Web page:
OBJECTIVE

To evaluate real-world efficacy and safety of sodium–glucose cotransporter 2 inhibitor (SGLT2i) use in combination with insulin in people with type 1 diabetes.

RESEARCH DESIGN AND METHODS

We conducted a retrospective cohort European two-center study. Data on demographics, HbA1c, weight, insulin use, renal function, and adverse events were collected for 199 adults with type 1 diabetes who initiated a SGLT2i adjunct to insulin. Subgroup analyses were performed to identify who benefited most and who was more at risk for adverse events.

RESULTS

Overall, significant reductions in mean HbA1c (−0.5%), weight (−2.9 kg), and daily insulin (−8.5%) were achieved after 12 months. The greatest reduction in HbA1c was obtained in individuals with baseline HbA1c >8% (−0.7% [64 mmol/mol]). The most weight loss was observed in subjects with BMI >27 kg/m2 (−3.5 kg). Individuals with baseline estimated glomerular filtration rate (eGFR) <90 mL/min/1.73 m2 showed an increase in eGFR (4.5 mL/min/1.73 m2), whereas those with urinary albumin-to-creatinine ratio (UACR) >15 mg/g showed a decrease in UACR (−16.6 mg/g). Fifty-seven individuals (28.6%) reported adverse events: 45 with genital infections (22.6%), 5 ketosis episodes (2.5%), and 7 diabetic ketoacidosis (DKA) (3.5%). No severe hypoglycemia events were reported.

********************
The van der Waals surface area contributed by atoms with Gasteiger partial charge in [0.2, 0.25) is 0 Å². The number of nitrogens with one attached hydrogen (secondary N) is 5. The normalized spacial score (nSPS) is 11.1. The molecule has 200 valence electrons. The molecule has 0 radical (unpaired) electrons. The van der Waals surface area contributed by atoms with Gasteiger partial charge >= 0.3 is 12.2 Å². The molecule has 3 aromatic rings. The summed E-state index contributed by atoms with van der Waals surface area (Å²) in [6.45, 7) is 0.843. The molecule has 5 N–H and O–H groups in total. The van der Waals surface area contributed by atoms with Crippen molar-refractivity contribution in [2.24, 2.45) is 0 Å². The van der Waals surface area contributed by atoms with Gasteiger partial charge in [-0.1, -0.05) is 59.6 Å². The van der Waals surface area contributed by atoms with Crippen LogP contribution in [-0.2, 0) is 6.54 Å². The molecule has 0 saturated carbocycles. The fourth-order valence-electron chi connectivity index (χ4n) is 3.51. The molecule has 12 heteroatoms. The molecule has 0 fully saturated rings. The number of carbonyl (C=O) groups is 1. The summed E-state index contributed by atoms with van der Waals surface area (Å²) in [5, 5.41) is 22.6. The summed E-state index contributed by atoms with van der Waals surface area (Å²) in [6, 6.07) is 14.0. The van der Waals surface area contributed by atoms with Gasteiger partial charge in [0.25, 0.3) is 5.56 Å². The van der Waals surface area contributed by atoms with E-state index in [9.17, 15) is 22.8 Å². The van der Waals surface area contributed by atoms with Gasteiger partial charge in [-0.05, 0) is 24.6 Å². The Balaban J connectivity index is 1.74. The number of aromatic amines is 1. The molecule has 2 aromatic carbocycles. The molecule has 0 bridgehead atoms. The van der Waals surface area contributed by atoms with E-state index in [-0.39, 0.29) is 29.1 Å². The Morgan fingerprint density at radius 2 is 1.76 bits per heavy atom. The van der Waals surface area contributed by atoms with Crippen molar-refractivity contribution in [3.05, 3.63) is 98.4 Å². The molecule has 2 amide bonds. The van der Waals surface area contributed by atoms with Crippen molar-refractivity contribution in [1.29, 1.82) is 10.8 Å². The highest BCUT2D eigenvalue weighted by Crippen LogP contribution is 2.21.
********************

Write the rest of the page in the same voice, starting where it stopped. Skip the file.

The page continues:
CONCLUSIONS

Our real-world data on SGLT2i showed promising results in reductions in HbA1c, weight, and insulin requirements in type 1 diabetes. Benefits were more pronounced in individuals with higher baseline HbA1c and BMI. DKA remained a major concern, despite educational measures. Further real-life evidence is still required for evaluation of SGLT2i longer-term effects and their impact on reno-cardiovascular outcomes.

A.P. and F.v.N. contributed equally to this study.

This article contains supplementary material online at https://doi.org/10.2337/figshare.17378756.

This article is featured in a podcast available at diabetesjournals.org/journals/pages/diabetes-core-update-podcasts.

Readers may use this article as long as the work is properly cited, the use is educational and not for profit, and the work is not altered. More information is available at https://www.diabetesjournals.org/journals/pages/license.
You do not currently have access to this content.